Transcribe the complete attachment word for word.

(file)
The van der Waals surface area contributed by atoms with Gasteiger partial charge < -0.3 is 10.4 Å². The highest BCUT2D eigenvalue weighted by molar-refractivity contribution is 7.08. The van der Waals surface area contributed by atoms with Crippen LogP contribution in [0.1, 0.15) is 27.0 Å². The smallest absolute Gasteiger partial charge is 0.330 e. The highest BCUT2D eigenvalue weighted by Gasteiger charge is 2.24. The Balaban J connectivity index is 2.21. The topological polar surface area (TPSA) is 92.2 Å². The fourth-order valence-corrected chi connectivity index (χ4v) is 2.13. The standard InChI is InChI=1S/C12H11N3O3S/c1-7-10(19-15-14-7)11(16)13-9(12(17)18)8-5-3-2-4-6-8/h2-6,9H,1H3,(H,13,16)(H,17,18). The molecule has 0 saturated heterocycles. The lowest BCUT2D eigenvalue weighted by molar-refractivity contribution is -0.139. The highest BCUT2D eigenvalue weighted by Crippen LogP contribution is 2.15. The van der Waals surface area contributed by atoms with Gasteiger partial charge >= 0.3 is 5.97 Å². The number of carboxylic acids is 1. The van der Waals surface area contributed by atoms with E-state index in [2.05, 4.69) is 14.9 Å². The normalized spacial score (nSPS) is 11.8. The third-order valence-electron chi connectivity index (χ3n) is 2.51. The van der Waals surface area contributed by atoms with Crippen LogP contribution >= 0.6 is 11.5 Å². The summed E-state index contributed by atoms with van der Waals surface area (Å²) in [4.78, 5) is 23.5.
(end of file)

The van der Waals surface area contributed by atoms with Gasteiger partial charge < -0.3 is 10.4 Å². The highest BCUT2D eigenvalue weighted by molar-refractivity contribution is 7.08. The van der Waals surface area contributed by atoms with Crippen LogP contribution in [0.1, 0.15) is 27.0 Å². The smallest absolute Gasteiger partial charge is 0.330 e. The highest BCUT2D eigenvalue weighted by Gasteiger charge is 2.24. The Balaban J connectivity index is 2.21. The topological polar surface area (TPSA) is 92.2 Å². The fourth-order valence-corrected chi connectivity index (χ4v) is 2.13. The standard InChI is InChI=1S/C12H11N3O3S/c1-7-10(19-15-14-7)11(16)13-9(12(17)18)8-5-3-2-4-6-8/h2-6,9H,1H3,(H,13,16)(H,17,18). The molecule has 0 saturated heterocycles. The lowest BCUT2D eigenvalue weighted by molar-refractivity contribution is -0.139. The highest BCUT2D eigenvalue weighted by Crippen LogP contribution is 2.15. The van der Waals surface area contributed by atoms with Gasteiger partial charge >= 0.3 is 5.97 Å². The number of carboxylic acids is 1. The van der Waals surface area contributed by atoms with E-state index in [2.05, 4.69) is 14.9 Å². The normalized spacial score (nSPS) is 11.8. The third-order valence-electron chi connectivity index (χ3n) is 2.51. The van der Waals surface area contributed by atoms with Crippen LogP contribution >= 0.6 is 11.5 Å². The summed E-state index contributed by atoms with van der Waals surface area (Å²) in [4.78, 5) is 23.5.